We can begin planting cool-season crops now for harvest in early spring.
We need to hurry to set out transplants and to plant seeds since we’ll only have 60, maybe 80 days before air and soil temperatures are too warm in April for cool season vegetables. Temperatures above 70-75 degrees cause cool-season vegetables to turn bitter or to set flowers (bolt) and produce seed, ending their productive lives.
Root vegetables including carrots, radishes, turnips, and beets require lightweight, well-draining soil in order to form properly. Trying to grow them in the heavy clay common to our area only results in stumpy, misshapen, abnormally small specimens. In between rain showers (we hope), amend your planting beds with large amounts of compost or humus. If you don’t have time to turn in amendments in the entire bed or the soil is rain-sogged, consider digging foot-deep furrows and filling the furrows with a lightweight soil amendment and then planting seed or setting out transplants.
Mud from splashing rain often coats leafy vegetables grown in planting beds, making it time-consuming to clean off all the grit before eating. Lettuces, chards, spinach, mustards and arugula can all be grown in containers filled with potting soil which tends to splatter less than garden soil. Pick greens leaf by leaf or harvest whole when the crop needs thinning.
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Peas, both the bush and the climbing varieties, as well as fava beans will need support as they grow. Peas and beans fix nitrogen into the soil, enriching it. Rotate pea and bean crops annually so that nitrogen levels don’t build up in the soil. Tomatoes, for example, are very nitrogen-sensitive and will produce all vine but no fruit when planted in spots where peas and beans have previously been growing.
Local nurseries should have a good selection of seeds and transplants suitable for our climate zones (zone 7 in the foothills and zones 8 and 9 in the Clovis/Fresno area) and our short spring season. Also check nurseries and garden centers for onion and garlic sets and certified seed potatoes. Both do well in our climate and both are easy to grow.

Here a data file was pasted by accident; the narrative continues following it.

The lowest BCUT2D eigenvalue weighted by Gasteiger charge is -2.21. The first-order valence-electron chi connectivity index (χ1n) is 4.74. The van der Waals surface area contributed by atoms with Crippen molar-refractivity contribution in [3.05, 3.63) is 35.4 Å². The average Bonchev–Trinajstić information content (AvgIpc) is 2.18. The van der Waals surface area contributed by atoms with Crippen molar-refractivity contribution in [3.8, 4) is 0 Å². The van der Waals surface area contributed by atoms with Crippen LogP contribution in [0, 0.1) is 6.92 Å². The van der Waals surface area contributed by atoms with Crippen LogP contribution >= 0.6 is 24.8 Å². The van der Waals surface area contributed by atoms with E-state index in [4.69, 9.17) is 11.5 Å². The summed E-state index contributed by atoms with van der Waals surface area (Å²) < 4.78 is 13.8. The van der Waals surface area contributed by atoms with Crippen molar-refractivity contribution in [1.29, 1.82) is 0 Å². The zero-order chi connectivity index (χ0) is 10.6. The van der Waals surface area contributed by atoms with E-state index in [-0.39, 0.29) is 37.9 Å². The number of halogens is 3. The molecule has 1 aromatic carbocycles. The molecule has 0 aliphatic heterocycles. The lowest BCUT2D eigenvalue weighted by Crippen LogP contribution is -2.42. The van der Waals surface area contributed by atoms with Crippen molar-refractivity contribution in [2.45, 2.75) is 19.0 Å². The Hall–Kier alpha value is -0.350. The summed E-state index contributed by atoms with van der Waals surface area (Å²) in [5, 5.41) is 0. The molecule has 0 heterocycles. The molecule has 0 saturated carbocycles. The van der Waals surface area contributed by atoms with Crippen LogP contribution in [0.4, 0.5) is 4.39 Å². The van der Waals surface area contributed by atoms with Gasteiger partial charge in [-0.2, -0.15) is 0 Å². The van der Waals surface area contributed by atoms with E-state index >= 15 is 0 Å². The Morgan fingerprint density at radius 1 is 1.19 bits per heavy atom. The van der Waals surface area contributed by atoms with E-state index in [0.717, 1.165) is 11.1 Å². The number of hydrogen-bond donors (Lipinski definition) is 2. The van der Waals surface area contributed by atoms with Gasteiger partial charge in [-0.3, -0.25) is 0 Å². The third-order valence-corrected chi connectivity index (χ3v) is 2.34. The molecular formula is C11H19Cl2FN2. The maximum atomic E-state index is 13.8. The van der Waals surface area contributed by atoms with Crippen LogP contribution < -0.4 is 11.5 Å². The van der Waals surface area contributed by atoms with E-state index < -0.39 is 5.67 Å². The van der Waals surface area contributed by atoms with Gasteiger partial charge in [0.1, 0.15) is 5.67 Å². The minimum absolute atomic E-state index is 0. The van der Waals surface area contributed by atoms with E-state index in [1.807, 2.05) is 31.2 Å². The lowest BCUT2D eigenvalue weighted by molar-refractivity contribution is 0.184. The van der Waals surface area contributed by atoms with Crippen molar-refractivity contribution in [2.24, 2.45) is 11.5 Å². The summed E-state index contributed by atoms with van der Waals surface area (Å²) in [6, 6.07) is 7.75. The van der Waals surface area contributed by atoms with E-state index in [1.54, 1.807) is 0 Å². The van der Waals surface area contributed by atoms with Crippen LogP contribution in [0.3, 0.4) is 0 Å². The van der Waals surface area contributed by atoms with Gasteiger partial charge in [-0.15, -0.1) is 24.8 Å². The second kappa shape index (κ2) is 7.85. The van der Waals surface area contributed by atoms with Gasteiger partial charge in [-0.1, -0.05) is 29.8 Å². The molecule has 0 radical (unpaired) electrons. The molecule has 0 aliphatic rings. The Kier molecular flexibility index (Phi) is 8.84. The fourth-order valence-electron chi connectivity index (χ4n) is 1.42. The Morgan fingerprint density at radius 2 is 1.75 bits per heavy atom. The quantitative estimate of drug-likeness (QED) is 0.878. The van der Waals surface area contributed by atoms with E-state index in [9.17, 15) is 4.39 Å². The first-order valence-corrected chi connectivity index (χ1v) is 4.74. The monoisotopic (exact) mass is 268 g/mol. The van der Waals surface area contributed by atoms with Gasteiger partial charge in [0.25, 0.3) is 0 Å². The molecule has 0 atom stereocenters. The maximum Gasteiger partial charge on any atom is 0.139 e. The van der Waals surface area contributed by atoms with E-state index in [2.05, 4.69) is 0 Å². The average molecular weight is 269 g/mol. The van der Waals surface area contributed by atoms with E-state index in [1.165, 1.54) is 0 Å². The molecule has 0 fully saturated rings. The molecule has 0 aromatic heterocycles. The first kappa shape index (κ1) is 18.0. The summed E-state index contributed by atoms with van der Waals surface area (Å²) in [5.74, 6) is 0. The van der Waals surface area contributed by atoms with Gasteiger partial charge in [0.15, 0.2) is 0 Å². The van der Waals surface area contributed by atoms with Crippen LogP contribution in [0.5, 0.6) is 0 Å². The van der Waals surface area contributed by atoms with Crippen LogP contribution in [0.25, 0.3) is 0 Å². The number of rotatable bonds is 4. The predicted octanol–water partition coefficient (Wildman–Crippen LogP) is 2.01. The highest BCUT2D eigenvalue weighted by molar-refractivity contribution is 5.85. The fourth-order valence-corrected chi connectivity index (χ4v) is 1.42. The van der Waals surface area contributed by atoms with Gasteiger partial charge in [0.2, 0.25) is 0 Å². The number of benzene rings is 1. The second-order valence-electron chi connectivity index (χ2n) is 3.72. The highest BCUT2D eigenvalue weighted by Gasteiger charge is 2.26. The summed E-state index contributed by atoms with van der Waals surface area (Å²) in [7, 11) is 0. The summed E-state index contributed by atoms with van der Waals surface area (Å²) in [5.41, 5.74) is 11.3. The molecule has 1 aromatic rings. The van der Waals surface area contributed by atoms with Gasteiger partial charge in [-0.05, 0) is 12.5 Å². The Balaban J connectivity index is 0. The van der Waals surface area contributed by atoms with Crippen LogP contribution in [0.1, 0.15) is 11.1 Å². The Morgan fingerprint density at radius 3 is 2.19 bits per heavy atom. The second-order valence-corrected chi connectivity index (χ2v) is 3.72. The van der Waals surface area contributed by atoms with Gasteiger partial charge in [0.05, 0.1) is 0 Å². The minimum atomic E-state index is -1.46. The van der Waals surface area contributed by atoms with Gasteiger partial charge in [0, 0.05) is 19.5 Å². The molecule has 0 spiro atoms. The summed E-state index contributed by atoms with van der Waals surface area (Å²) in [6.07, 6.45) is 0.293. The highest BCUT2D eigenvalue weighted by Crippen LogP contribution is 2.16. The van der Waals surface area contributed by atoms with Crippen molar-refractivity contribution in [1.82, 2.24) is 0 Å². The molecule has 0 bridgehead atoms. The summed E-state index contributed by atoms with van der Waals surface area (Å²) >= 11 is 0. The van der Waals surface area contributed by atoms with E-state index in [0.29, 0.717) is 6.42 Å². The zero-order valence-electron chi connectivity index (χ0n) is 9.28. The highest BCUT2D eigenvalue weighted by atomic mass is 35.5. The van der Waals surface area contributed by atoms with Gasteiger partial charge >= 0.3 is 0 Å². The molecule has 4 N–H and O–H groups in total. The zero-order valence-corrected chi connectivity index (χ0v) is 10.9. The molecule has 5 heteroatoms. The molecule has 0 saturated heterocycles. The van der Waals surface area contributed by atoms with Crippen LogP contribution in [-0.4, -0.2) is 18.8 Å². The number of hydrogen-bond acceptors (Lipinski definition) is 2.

Certified seed potatoes are cut in sections, each of which includes an “eye.” (Supermarket potatoes are usually chemically treated to prevent sprouting). Plant the sections 3 inches deep, 6 to 12 inches apart in lightweight soil. As the green leaves appear, begin to mound dirt up around the plant base-3 inches of dirt at a time. Gently use your hands to pull out a few good-sized potatoes for the evening meal and harvest them all when the leafy tops turn brown and flop over. Store in a cool, dry place.
Onions set bulbs according to the amount of daylight. Long-day bulbs need 15 to 16 hours of daily sunlight; short-day bulbs only need 12 hours and are best planted in early spring. Pull green onions as needed; pull out mature bulbs in late spring and allow them to cure or dry on the soil surface. Onions are cured in about 3 days; garlic bulbs need three weeks to dry and develop the papery, protective skin.
Send Elinor Teague plant questions at email@example.com or firstname.lastname@example.org (“plants” in the subject line).